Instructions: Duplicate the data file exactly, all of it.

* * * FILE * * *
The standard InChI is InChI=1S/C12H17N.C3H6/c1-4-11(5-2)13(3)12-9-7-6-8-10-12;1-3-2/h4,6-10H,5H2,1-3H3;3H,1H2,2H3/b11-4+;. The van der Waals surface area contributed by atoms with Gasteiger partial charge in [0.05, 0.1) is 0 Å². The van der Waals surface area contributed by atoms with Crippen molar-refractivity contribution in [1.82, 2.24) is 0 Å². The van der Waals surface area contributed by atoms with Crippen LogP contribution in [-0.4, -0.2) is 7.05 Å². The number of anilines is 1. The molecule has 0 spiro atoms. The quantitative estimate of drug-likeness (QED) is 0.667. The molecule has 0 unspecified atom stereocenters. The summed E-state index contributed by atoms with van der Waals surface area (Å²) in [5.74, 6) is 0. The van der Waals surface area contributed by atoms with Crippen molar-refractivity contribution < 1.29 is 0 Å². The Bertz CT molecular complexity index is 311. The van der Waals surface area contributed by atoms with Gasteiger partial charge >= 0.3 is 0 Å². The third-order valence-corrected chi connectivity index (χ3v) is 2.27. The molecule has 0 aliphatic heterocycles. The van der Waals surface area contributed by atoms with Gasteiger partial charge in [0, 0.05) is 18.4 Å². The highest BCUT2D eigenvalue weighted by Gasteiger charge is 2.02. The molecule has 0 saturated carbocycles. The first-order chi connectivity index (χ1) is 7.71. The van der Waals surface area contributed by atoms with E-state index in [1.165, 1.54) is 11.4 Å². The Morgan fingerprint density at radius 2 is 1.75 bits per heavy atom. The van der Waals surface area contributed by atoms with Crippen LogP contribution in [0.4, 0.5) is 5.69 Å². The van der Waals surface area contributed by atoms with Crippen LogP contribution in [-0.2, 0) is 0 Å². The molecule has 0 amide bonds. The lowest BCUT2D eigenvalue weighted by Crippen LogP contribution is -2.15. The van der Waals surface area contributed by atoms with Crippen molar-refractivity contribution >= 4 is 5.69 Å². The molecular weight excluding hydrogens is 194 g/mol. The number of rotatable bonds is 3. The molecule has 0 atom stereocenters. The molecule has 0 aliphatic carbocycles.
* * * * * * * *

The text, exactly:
The standard InChI is InChI=1S/C12H17N.C3H6/c1-4-11(5-2)13(3)12-9-7-6-8-10-12;1-3-2/h4,6-10H,5H2,1-3H3;3H,1H2,2H3/b11-4+;. The van der Waals surface area contributed by atoms with Gasteiger partial charge in [0.05, 0.1) is 0 Å². The van der Waals surface area contributed by atoms with Crippen molar-refractivity contribution in [1.82, 2.24) is 0 Å². The van der Waals surface area contributed by atoms with Crippen LogP contribution in [-0.4, -0.2) is 7.05 Å². The number of anilines is 1. The molecule has 0 spiro atoms. The quantitative estimate of drug-likeness (QED) is 0.667. The molecule has 0 unspecified atom stereocenters. The summed E-state index contributed by atoms with van der Waals surface area (Å²) in [5.74, 6) is 0. The van der Waals surface area contributed by atoms with Crippen molar-refractivity contribution < 1.29 is 0 Å². The Bertz CT molecular complexity index is 311. The van der Waals surface area contributed by atoms with Gasteiger partial charge >= 0.3 is 0 Å². The third-order valence-corrected chi connectivity index (χ3v) is 2.27. The molecule has 0 aliphatic heterocycles. The van der Waals surface area contributed by atoms with Gasteiger partial charge in [0, 0.05) is 18.4 Å². The highest BCUT2D eigenvalue weighted by Gasteiger charge is 2.02. The molecule has 0 saturated carbocycles. The first-order chi connectivity index (χ1) is 7.71. The van der Waals surface area contributed by atoms with E-state index in [1.165, 1.54) is 11.4 Å². The Morgan fingerprint density at radius 2 is 1.75 bits per heavy atom. The van der Waals surface area contributed by atoms with Crippen LogP contribution in [0.4, 0.5) is 5.69 Å². The van der Waals surface area contributed by atoms with Crippen LogP contribution in [-0.2, 0) is 0 Å². The molecule has 0 amide bonds. The lowest BCUT2D eigenvalue weighted by Crippen LogP contribution is -2.15. The van der Waals surface area contributed by atoms with Crippen molar-refractivity contribution >= 4 is 5.69 Å². The molecular weight excluding hydrogens is 194 g/mol. The number of rotatable bonds is 3. The molecule has 0 atom stereocenters. The molecule has 0 aliphatic carbocycles.